For the love of film (noir)


A couple of dames over at the Self-Styled Siren and Ferdy on Films are hosting a fundraising blogathon this week called For the Love of Film (Noir). If you know what’s good for ya, you’ll help support film preservation by donating to the Film Noir Foundation here.

My little contribution to this blogathon is divided into several sections, each one devoted to a key element of film noir: cinematography, femmes fatales, hard-boiled dialogue, music, and memorable death scenes. By no means do I intend this as an exhaustive survey of any of these categories; it’s simply an opportunity for me to briefly discuss a few of my favorite things about film noir.

But before the main attraction begins I’d like to kick off the festivities with a noir-inspired cartoon, The Super Snooper, starring Daffy Duck as Daffy Drake, a web-footed private dick duck embroiled in a baffling whodunit, the prime suspect of which is a se-duck-tive femme canard fatale. Unfortunately, it’s far from a Looney Tunes classic, but at least it fits the occasion quite nicely.


The best noir cinematographers were visual artists on a par with great painters. The set was their easel, the camera their brush, light and shadow their paint. Robert Wise’s The Set-Up, photographed by Milton Krasner, has a couple of scenes that practically define the noir style for me. One appears at the beginning, the other at the end.

Scene #1:

The taut narrative of The Set-Up unfolds in real time, heightening the film’s sense of urgency as it counts down to aging boxer Bill “Stoker” Thompson’s rendezvous with destiny. Stoker’s introduction is film noir at its best: the camera pans from the rundown boxing arena, where an evening of bouts is just getting underway, to the Hotel Cozy across the street, then slowly moves toward an open window of the hotel, pushes past curtains blowing atmospherically in the night breeze, and finally enters the dingy room where Stoker, quickly established as a washed-up fighter who’ll “always be one punch away,” prepares to leave for what will prove to be his final fight. The scene has everything that makes noir great: atmospheric camerawork; a seedy milieu; a world-weary hero raging against his fate; and, naturally, a hot dame.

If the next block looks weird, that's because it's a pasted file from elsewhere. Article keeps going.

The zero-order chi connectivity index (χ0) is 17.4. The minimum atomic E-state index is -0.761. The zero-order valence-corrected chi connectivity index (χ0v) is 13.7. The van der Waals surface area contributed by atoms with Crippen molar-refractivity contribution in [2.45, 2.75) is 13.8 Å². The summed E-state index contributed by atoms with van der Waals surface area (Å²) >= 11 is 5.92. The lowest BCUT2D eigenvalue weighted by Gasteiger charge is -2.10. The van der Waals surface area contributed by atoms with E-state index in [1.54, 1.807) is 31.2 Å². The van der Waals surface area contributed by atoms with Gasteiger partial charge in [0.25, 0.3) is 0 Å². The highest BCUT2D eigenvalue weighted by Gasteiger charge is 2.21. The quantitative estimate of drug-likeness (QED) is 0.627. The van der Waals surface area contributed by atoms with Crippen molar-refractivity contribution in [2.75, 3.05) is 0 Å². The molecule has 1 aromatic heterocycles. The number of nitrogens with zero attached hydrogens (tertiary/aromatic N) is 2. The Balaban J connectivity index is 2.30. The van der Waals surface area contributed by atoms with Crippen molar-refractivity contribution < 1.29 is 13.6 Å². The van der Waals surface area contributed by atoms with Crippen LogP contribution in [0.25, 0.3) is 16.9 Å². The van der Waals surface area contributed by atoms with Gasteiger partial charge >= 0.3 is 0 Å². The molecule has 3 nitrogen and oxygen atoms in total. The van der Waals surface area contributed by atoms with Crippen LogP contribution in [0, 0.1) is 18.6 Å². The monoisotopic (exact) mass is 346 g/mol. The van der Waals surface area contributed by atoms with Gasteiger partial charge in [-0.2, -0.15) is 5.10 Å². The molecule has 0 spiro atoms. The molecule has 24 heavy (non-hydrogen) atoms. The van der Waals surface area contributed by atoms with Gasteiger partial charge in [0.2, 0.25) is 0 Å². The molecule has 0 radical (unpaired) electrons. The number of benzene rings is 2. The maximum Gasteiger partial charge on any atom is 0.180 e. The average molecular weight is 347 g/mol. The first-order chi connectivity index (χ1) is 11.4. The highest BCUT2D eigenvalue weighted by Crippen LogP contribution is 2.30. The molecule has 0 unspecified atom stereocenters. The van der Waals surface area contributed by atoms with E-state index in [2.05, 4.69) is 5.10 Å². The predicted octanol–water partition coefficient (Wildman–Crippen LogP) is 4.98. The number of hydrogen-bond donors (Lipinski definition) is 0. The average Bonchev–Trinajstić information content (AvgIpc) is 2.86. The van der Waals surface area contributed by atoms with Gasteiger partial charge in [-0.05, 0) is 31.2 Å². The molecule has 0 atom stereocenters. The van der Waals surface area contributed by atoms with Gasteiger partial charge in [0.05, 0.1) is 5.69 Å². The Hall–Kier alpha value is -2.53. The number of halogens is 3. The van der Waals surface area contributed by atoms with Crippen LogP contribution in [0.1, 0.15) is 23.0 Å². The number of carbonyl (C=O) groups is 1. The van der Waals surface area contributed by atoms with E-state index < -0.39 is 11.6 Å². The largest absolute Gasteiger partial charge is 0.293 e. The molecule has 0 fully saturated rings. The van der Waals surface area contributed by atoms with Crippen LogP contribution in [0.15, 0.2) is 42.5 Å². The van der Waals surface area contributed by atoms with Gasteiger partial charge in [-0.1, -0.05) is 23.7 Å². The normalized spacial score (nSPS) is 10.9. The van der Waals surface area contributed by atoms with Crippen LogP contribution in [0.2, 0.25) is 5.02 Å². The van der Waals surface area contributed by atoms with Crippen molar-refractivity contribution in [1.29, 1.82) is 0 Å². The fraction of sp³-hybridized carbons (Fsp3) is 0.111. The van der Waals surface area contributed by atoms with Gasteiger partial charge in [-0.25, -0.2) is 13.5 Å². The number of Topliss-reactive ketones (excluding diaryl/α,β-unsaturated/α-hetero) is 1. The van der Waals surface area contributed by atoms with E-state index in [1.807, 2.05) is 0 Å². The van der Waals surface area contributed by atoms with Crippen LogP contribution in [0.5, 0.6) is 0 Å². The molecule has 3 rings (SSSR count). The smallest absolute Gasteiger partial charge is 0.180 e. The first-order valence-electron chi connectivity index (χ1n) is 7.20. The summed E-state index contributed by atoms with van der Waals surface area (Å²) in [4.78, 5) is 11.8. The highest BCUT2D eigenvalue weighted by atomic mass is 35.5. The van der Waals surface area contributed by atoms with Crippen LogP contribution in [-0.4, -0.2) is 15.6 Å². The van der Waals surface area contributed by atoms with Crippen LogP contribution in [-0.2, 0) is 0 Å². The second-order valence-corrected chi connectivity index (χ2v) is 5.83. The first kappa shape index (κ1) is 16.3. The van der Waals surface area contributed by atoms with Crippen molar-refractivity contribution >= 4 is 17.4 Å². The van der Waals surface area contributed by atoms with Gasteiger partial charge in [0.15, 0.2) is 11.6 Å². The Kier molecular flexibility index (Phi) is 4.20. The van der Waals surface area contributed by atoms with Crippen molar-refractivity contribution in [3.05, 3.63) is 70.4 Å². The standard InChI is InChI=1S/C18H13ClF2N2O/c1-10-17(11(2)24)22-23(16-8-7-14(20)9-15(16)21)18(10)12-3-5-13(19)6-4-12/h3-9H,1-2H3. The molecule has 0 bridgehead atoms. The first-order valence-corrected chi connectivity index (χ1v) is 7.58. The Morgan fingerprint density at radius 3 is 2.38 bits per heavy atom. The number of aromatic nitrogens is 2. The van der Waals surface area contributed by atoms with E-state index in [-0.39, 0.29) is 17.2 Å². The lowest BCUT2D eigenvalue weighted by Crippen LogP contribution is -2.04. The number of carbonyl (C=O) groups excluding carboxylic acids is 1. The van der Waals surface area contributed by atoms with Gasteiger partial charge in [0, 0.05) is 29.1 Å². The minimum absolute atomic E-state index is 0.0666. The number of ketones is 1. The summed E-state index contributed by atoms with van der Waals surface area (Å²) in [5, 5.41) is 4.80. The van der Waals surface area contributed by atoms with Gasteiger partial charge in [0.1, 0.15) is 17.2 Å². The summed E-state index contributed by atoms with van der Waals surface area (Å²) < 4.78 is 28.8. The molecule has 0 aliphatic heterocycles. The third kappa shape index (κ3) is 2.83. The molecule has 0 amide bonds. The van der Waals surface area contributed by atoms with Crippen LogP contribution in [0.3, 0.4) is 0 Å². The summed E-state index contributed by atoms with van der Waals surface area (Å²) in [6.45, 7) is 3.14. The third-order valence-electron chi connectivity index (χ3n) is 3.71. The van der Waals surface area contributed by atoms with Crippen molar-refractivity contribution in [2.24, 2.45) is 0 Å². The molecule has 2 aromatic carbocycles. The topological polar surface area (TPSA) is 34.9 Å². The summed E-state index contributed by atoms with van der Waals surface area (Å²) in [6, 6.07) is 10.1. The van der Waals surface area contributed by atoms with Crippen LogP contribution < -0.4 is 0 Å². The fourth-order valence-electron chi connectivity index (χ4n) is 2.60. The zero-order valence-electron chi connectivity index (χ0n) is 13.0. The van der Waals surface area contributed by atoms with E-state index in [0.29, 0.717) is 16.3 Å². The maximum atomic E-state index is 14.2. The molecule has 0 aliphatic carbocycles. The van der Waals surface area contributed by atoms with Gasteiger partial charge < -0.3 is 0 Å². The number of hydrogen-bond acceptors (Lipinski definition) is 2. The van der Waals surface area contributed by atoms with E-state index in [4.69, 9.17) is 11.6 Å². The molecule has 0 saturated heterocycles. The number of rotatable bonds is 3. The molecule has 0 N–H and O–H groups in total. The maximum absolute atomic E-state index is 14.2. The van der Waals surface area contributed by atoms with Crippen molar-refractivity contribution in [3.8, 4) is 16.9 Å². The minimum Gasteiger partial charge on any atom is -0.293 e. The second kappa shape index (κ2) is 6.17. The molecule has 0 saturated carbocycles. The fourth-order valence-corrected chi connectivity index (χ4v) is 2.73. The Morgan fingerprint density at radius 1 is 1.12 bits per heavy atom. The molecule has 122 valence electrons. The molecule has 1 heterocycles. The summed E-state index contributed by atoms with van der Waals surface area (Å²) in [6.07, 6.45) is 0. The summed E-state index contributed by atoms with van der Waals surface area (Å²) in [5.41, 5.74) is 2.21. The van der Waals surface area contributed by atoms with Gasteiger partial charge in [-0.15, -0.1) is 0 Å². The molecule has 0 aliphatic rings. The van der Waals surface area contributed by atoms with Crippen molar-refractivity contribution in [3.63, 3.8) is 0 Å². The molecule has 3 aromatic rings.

Scene # 2:

But it’s the climax which strikes me as a quintessential example of the film noir style. Having refused to take a dive Stoker sneaks out the back door of the arena trying to evade some pissed off gangsters. From the alleyway he can see the light from the window of his hotel room, a tantalizingly close beacon of safety, where his girl awaits his return hoping to start a new life. Only gangsters stand in his way. The situation is fraught with tension, with angular compositions, shadowy lighting and oppressively tight close-ups of Stoker’s petrified face emphasizing the claustrophobic traps he’s in. The visuals more than anything provide the power and meaning to this extraordinary sequence, which plays like a textbook example of what film noir is all about, as if Wise and Krasner shot the sequence anticipating that one day it would be studied by film students.

Nothing evokes the menacing, fatalistic world of film noir better than shadowy, chiaroscuro photography. Here are a few more examples of superb noir lighting.

The Killers by Woody Bredell


Out of the Past by Nicholas Musuraca


T-Men by John Alton


Border Incident by John Alton


Night and the City by Max Greene


The Third Man by Robert Krasker


The Night of the Hunter by Stanley Cortez – if it’s noir


Sweet Smell of Success by James Wong Howe


Touch of Evil by Russell Metty



“She looked like a very special kind of dynamite wrapped in nylon and silk” – They Won’t Believe Me

If anything gives the lie to the notion that women are by nature nurturing and peaceful it is the existence of that deadly species of woman known as the femme fatale. Endowed with devious minds and alluring bodies, these treacherous dames exert their sexual power over men to get what they want. One such woman is Margo Shelby from the obscure poverty row noir, Decoy. Stunningly portrayed by British actress Jean Gillie, Margo may not be as well known as, say, Phyllis Dietrichson or Annie Starr, but she’s just as ruthlessly, heartlessly amoral, if not more so.


At the beginning of Decoy Margo has a big problem: one of her boyfriends, Frankie, is soon to be executed but the jerk refuses to tell her where he buried $400,000, lest she run off with it with her other criminal boyfriend, Vincent, who does indeed want a piece of the action. She’s got to stop Frankie’s execution somehow, not out of love mind you, but in order to make him spill where the loot is hidden. Her solution is one of the most outrageous schemes ever devised: she plans to revive him after the execution with an antidote to cyanide gas called methylene blue! But in order to pull this off she’ll need help from the man who oversees the prison executions, and so Margo sets her flirtatious sights on boyfriend number three, idealistic Dr. Lloyd Craig. Before long the good doctor succumbs to her seductive charms, obeying her every command like a well-heeled puppy dog.